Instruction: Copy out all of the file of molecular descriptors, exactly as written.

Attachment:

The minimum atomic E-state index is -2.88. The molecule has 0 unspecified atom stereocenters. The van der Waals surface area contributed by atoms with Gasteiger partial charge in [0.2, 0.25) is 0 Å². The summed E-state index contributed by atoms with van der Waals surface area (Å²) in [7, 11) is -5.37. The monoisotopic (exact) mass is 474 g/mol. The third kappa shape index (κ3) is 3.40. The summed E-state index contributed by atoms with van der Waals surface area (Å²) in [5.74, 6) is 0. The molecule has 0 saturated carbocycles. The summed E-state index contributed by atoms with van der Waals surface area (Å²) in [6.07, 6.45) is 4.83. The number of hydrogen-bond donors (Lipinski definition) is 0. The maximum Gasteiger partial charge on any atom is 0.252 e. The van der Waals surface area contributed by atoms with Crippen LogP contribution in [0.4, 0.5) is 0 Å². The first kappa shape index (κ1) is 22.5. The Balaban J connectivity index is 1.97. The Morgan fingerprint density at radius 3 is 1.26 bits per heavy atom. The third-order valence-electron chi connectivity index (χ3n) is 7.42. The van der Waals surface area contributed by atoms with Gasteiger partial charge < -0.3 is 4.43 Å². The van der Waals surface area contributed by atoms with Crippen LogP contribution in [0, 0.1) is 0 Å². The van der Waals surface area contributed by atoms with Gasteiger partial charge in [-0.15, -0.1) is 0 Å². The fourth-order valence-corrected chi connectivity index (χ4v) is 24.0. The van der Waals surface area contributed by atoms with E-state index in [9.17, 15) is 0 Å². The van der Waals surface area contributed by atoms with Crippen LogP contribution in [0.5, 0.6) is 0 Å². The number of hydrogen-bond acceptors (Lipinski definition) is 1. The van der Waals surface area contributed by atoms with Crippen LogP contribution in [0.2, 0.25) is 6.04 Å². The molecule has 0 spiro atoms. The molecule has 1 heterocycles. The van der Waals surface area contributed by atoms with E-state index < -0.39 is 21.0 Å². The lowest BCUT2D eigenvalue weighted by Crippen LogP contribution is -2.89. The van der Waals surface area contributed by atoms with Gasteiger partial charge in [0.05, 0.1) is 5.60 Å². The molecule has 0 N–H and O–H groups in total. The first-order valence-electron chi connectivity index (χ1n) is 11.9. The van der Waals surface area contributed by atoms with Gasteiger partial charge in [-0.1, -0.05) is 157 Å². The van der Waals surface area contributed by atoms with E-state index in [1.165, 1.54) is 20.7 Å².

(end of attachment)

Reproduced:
The minimum atomic E-state index is -2.88. The molecule has 0 unspecified atom stereocenters. The van der Waals surface area contributed by atoms with Gasteiger partial charge in [0.2, 0.25) is 0 Å². The summed E-state index contributed by atoms with van der Waals surface area (Å²) in [7, 11) is -5.37. The monoisotopic (exact) mass is 474 g/mol. The third kappa shape index (κ3) is 3.40. The summed E-state index contributed by atoms with van der Waals surface area (Å²) in [5.74, 6) is 0. The molecule has 0 saturated carbocycles. The summed E-state index contributed by atoms with van der Waals surface area (Å²) in [6.07, 6.45) is 4.83. The number of hydrogen-bond donors (Lipinski definition) is 0. The maximum Gasteiger partial charge on any atom is 0.252 e. The van der Waals surface area contributed by atoms with Crippen LogP contribution in [0.4, 0.5) is 0 Å². The first kappa shape index (κ1) is 22.5. The Balaban J connectivity index is 1.97. The Morgan fingerprint density at radius 3 is 1.26 bits per heavy atom. The third-order valence-electron chi connectivity index (χ3n) is 7.42. The van der Waals surface area contributed by atoms with Gasteiger partial charge < -0.3 is 4.43 Å². The van der Waals surface area contributed by atoms with Crippen LogP contribution in [0, 0.1) is 0 Å². The van der Waals surface area contributed by atoms with Gasteiger partial charge in [-0.15, -0.1) is 0 Å². The fourth-order valence-corrected chi connectivity index (χ4v) is 24.0. The van der Waals surface area contributed by atoms with E-state index in [9.17, 15) is 0 Å². The van der Waals surface area contributed by atoms with Crippen LogP contribution in [0.5, 0.6) is 0 Å². The number of hydrogen-bond acceptors (Lipinski definition) is 1. The van der Waals surface area contributed by atoms with Crippen LogP contribution in [0.2, 0.25) is 6.04 Å². The molecule has 0 spiro atoms. The molecule has 1 heterocycles. The van der Waals surface area contributed by atoms with E-state index < -0.39 is 21.0 Å². The lowest BCUT2D eigenvalue weighted by Crippen LogP contribution is -2.89. The van der Waals surface area contributed by atoms with Gasteiger partial charge in [0.05, 0.1) is 5.60 Å². The molecule has 0 N–H and O–H groups in total. The first-order valence-electron chi connectivity index (χ1n) is 11.9. The van der Waals surface area contributed by atoms with Gasteiger partial charge in [-0.1, -0.05) is 157 Å². The van der Waals surface area contributed by atoms with E-state index in [1.165, 1.54) is 20.7 Å².